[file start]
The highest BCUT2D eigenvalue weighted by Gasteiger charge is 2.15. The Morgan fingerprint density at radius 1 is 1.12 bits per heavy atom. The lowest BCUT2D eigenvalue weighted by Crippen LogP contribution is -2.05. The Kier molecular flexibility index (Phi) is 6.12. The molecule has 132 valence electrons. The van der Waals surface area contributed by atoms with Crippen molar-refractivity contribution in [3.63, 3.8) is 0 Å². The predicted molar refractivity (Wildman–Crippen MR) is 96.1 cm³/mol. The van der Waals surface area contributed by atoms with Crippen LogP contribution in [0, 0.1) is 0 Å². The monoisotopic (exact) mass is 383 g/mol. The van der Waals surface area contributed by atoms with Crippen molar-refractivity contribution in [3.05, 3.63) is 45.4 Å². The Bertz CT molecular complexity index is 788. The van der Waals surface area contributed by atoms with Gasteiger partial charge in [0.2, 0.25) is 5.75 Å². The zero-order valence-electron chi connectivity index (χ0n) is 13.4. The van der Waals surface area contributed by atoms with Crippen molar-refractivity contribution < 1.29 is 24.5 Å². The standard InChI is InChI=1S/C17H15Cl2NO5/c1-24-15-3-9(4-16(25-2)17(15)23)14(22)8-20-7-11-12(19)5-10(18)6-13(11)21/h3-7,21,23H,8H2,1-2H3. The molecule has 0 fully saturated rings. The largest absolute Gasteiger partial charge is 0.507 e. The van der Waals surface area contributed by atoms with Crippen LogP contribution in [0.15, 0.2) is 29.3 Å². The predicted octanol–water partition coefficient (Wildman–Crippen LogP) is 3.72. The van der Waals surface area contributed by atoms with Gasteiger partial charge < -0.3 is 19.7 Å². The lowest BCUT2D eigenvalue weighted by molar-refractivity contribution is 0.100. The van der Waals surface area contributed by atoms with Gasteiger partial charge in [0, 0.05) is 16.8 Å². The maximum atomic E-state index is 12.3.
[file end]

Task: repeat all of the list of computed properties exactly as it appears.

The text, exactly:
The highest BCUT2D eigenvalue weighted by Gasteiger charge is 2.15. The Morgan fingerprint density at radius 1 is 1.12 bits per heavy atom. The lowest BCUT2D eigenvalue weighted by Crippen LogP contribution is -2.05. The Kier molecular flexibility index (Phi) is 6.12. The molecule has 132 valence electrons. The van der Waals surface area contributed by atoms with Crippen molar-refractivity contribution in [3.63, 3.8) is 0 Å². The predicted molar refractivity (Wildman–Crippen MR) is 96.1 cm³/mol. The van der Waals surface area contributed by atoms with Crippen LogP contribution in [0, 0.1) is 0 Å². The monoisotopic (exact) mass is 383 g/mol. The van der Waals surface area contributed by atoms with Crippen molar-refractivity contribution in [3.05, 3.63) is 45.4 Å². The Bertz CT molecular complexity index is 788. The van der Waals surface area contributed by atoms with Gasteiger partial charge in [0.2, 0.25) is 5.75 Å². The zero-order valence-electron chi connectivity index (χ0n) is 13.4. The van der Waals surface area contributed by atoms with Crippen molar-refractivity contribution < 1.29 is 24.5 Å². The standard InChI is InChI=1S/C17H15Cl2NO5/c1-24-15-3-9(4-16(25-2)17(15)23)14(22)8-20-7-11-12(19)5-10(18)6-13(11)21/h3-7,21,23H,8H2,1-2H3. The molecule has 0 fully saturated rings. The largest absolute Gasteiger partial charge is 0.507 e. The van der Waals surface area contributed by atoms with Crippen LogP contribution in [0.15, 0.2) is 29.3 Å². The predicted octanol–water partition coefficient (Wildman–Crippen LogP) is 3.72. The van der Waals surface area contributed by atoms with Gasteiger partial charge < -0.3 is 19.7 Å². The lowest BCUT2D eigenvalue weighted by molar-refractivity contribution is 0.100. The van der Waals surface area contributed by atoms with Gasteiger partial charge in [0, 0.05) is 16.8 Å². The maximum atomic E-state index is 12.3.